|skud (skud) wrote,|
@ 2008-02-17 04:15 pm UTC
|Entry tags:||beets, pickles, preserves, recipe|
Here’s my recipe for pickled beetroot/beets. In Australia we call it beetroot, and in the US they say beets, but it’s the same thing.
- 1 bunch beets (about 3 medium sized ones)
- about 750mL apple cider vinegar
- about 1/2 cup sugar
- a couple of teaspoons of salt
- 1 bay leaf, broken in half
- a few allspice berries
Peel and slice the beets. I like doing them in some shape other than round slices, perhaps wedges or matchsticks, just to make them different from the bought ones.
Throw everything in a pan of appropriate size. You want enough vinegar to just cover the beets. Apply heat. You can adjust the flavour of your pickle juice by tasting. I basically tend to taste it and go “yeah, that tastes like pickle juice” and maybe adjust if I feel the urge. It’s not an exact science.
Simmer the beets until they’re “al dente”. You want a fork to go into them but they shouldn’t be soggy.
Pour the results into clean jars. Seal and keep for a few weeks before opening. After opening, refrigerate.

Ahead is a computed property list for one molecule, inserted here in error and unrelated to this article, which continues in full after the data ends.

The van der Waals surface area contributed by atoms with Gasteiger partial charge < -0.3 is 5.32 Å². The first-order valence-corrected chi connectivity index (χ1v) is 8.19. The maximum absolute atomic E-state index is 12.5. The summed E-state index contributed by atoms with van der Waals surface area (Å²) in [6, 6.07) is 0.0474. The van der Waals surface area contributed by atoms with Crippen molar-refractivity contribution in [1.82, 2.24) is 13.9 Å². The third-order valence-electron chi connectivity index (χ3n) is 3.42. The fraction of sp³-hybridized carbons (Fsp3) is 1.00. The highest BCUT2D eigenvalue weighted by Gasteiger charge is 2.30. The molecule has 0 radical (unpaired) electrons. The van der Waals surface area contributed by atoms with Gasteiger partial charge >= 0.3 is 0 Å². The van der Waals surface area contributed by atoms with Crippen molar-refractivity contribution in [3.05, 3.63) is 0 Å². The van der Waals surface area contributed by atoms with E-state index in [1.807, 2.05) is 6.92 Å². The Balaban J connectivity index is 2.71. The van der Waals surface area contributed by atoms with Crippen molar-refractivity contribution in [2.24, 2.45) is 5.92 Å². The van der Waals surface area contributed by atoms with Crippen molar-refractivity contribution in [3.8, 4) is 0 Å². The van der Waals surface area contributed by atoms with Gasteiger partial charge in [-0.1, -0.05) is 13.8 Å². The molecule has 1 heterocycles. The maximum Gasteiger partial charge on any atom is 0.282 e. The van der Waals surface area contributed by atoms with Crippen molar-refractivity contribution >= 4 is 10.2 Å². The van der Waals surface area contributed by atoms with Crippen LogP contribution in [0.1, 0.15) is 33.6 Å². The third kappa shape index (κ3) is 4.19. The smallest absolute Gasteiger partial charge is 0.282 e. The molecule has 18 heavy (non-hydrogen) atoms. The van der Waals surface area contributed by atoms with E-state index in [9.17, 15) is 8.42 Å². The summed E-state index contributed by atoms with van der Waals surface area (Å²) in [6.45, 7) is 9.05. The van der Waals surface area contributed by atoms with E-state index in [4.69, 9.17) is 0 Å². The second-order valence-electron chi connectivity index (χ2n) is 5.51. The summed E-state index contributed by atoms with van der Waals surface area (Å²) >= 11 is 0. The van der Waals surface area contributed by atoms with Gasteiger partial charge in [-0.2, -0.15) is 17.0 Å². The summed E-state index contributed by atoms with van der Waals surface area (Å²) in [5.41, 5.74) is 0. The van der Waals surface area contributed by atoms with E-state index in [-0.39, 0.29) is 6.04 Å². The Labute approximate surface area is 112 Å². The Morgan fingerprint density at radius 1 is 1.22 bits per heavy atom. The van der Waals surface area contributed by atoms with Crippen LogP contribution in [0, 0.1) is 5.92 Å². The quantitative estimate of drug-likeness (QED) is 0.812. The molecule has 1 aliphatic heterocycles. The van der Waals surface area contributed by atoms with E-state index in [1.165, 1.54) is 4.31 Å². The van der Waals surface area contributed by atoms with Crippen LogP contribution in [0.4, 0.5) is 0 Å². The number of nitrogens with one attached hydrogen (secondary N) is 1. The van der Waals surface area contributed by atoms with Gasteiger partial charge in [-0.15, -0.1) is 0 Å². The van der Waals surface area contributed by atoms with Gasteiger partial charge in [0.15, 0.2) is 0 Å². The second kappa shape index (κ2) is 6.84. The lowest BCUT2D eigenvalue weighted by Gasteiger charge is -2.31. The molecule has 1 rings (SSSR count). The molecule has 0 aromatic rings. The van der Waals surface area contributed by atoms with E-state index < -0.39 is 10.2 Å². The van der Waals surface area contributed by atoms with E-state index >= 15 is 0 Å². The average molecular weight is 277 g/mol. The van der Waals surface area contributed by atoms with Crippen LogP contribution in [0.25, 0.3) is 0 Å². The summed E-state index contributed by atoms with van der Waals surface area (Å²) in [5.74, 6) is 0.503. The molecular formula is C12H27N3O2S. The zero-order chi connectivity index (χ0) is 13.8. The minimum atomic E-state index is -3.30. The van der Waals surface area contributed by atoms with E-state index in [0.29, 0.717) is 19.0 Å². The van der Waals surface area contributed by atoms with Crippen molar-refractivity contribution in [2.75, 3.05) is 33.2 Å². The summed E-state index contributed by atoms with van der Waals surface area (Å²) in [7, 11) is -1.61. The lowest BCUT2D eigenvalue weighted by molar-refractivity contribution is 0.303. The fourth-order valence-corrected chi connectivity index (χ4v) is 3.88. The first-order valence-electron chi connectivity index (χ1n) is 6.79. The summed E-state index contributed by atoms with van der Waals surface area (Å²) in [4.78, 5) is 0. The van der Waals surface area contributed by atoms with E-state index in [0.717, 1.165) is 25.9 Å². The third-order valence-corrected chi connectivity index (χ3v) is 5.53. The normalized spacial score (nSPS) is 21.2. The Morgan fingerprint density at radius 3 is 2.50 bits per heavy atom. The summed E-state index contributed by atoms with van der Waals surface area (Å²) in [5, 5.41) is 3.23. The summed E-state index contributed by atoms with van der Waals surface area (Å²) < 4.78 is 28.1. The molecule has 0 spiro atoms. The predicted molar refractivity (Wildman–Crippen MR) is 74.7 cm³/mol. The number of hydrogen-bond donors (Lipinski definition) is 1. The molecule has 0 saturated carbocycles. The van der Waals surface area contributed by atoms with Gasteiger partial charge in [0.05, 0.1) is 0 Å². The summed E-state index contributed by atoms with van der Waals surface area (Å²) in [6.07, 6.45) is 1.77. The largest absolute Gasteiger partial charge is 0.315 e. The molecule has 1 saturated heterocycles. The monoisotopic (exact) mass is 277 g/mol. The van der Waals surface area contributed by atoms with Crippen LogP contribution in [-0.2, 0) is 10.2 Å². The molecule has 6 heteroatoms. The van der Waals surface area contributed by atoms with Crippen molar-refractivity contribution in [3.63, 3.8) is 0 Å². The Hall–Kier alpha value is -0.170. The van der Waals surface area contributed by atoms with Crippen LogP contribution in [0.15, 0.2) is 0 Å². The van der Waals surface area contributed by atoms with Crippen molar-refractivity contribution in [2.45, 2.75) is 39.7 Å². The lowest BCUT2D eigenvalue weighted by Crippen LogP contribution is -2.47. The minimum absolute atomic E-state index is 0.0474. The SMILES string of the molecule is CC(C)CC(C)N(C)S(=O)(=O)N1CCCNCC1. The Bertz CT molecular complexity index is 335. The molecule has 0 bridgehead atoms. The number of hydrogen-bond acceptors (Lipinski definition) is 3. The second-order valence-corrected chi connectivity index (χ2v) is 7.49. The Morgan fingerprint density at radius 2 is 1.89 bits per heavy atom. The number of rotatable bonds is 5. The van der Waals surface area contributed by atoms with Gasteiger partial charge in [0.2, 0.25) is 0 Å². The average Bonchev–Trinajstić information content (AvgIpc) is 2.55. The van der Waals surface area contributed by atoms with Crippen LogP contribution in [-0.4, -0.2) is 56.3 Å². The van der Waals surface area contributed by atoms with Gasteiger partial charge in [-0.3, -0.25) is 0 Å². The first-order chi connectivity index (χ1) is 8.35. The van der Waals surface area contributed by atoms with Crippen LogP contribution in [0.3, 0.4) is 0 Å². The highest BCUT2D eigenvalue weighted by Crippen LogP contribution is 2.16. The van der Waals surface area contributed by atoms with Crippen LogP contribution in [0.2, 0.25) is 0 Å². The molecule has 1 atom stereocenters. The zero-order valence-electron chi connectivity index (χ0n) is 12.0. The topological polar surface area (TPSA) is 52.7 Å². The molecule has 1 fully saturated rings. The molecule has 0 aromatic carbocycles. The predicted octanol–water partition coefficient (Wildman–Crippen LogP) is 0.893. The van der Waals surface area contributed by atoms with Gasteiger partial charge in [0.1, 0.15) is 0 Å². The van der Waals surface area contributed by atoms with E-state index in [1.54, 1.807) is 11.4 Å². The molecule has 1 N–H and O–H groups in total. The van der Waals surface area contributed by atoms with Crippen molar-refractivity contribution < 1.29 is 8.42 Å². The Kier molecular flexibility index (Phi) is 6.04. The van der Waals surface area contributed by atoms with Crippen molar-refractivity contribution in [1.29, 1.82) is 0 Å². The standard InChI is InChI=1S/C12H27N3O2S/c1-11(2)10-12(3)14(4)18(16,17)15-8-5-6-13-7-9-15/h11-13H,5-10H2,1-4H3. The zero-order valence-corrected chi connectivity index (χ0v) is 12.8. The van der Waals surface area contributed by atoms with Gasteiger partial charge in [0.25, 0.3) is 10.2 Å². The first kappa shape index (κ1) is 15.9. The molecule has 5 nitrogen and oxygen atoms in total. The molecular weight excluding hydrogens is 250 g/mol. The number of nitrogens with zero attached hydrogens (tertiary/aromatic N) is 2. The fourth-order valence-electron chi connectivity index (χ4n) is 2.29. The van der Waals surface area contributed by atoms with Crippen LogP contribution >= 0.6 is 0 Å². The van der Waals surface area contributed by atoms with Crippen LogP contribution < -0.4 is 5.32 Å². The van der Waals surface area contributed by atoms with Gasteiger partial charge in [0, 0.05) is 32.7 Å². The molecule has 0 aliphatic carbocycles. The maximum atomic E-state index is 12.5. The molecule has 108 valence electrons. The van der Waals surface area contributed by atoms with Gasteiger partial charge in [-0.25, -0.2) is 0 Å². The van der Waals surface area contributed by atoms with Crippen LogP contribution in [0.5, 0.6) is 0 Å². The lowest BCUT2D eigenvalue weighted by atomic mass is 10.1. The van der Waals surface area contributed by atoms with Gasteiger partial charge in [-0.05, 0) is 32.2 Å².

A note for Americans in particular: YOU DO NOT NEED TO DO ALL THAT CANNING RIGMAROLE WITH THE HOT WATER. Americans have been brainwashed into thinking that they have to do this hot water thing with all kinds of preserves. This is untrue. You only need to do it for preserves which are not intensely a) sugary, b) vinegary, or c) salty. Any of those preserving agents will prevent bacteria from setting up shop in your preserves. You only need to use the heat-canning technique for things like Italian-style tomato sauce or plain canned veggies. For sugary/vinegary/salty stuff, all you need are clean jars (a run through the dishwasher or even just really hot tap water will suffice, or you can put them in an oven at around 100C for 10 mins or so while the preserves are on the stovetop) and a bit of common sense. A small number of your preserves will go manky, but you can usually spot it. If you have a jar that’s cloudy, furry, or unexpectedly green, then don’t eat it. My forebears and I, going back at least 500 years, have been doing likewise and we’ve made it this far. Australian and English cookery books also talk about preserves using the no-hot-water-bath technique, so it’s not just me.